On December 6, 1941 nine B-17 bomber set off on a flight from San Francisco to Hawaii. One of the bombers, the Mary Ann, is commanded by 'Irish' Quincannon. The bombardier, Tommy McMartin, has a sister living in Hawaii and the co-pilot, Bill Williams, is sweet on her. The men are all highly professional with the exception of aerial gunner Joe Winocki, a bitter man who has every intention of leaving the army air corps. They arrive at Hickam Field on the morning of December 7, just as the Japanese are attacking Pearl Harbor and other military facilities. All of the men prepare to face the enemy, including Winocki whose attitude changes quickly. The bomber and its crew will participate in many missions but not all will survive. Written by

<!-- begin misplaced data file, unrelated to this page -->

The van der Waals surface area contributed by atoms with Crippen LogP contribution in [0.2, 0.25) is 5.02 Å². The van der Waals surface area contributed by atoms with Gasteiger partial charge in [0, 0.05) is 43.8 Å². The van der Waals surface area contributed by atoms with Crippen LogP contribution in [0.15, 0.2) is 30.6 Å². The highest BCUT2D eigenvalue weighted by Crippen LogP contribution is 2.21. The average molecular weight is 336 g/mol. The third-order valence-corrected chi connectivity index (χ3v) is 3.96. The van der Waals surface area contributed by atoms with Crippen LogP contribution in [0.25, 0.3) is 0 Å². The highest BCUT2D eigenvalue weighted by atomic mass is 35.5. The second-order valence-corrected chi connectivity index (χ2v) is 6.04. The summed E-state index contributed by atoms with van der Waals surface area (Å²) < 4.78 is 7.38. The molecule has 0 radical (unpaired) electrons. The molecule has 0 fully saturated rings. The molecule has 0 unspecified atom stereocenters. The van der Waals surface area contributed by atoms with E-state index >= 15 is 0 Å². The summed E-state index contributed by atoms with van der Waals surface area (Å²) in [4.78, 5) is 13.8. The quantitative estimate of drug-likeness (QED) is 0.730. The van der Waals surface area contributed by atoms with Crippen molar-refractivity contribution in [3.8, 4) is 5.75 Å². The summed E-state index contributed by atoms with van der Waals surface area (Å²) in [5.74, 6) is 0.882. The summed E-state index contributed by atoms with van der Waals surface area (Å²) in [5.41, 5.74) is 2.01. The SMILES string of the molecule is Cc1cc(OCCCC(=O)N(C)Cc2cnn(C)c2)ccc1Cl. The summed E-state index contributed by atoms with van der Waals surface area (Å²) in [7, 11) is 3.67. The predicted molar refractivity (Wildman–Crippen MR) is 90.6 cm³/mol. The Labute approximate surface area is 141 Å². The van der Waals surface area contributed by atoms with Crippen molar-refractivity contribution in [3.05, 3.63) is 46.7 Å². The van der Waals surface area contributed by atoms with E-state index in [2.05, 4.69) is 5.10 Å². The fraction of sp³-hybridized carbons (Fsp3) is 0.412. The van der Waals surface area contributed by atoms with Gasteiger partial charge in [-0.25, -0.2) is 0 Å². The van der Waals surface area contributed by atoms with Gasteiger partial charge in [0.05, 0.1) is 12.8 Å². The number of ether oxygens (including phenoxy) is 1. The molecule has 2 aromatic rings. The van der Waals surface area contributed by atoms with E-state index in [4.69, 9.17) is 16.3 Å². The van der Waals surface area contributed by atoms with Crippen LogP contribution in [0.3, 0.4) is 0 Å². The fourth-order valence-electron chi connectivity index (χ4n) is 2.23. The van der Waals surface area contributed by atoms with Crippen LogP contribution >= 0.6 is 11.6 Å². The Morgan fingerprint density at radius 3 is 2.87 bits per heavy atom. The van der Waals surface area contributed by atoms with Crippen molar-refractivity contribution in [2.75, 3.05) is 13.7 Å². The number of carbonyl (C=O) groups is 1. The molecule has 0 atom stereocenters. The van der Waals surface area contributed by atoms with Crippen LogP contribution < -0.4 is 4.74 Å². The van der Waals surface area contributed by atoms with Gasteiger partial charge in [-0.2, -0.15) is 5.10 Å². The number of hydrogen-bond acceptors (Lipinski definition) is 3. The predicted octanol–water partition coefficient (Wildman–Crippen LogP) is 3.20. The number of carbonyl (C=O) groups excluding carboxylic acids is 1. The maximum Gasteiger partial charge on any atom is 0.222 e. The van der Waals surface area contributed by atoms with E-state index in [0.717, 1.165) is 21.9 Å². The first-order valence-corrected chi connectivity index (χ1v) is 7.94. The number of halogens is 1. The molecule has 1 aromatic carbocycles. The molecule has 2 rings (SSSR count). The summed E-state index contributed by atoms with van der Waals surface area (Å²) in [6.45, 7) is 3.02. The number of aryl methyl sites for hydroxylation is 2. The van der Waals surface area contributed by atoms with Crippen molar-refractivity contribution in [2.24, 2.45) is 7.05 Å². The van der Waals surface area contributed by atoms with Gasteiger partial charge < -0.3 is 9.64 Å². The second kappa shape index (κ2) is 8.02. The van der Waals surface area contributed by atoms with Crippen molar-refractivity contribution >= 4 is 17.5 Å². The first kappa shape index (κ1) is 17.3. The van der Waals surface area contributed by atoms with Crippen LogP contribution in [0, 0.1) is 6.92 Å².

GIANTS OF THE SKY...blazing a trail to victory!
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Did You Know?
Aerial scenes were filmed in Texas and Florida because airplanes appearing to be Japanese were not allowed on the west coast due to a fear of Japanese invasion. See more
The national insignias on the "Mary-Ann's" fuselage and wingtips (a white star in a solid blue disc) are incorrect for the period depicted in the film. At the beginning of World War II, U.S. Army Air Corps aircraft insignia was a white star in a blue disc, with a smaller red disc in the middle of the star. According to "The Official Guide to the Army Air Forces," published in May of 1944, "the red disc was removed to prevent confusion with Japanese marking(s)" effective August 18, 1942, eight months after the events in the film take place. See more
Major A.M. Bagley
Oh, by the way, if you see my old boss, General MacArthur, tell him no matter what the news is, we;ll be in there pitchin' till they strike us out.
Referenced in Pulp Fiction
The Army Air Corps Song
("Off We Go Into the Wild Blue Yonder")
Written by Robert Crawford
Played during the opening credits and often throughout the film See more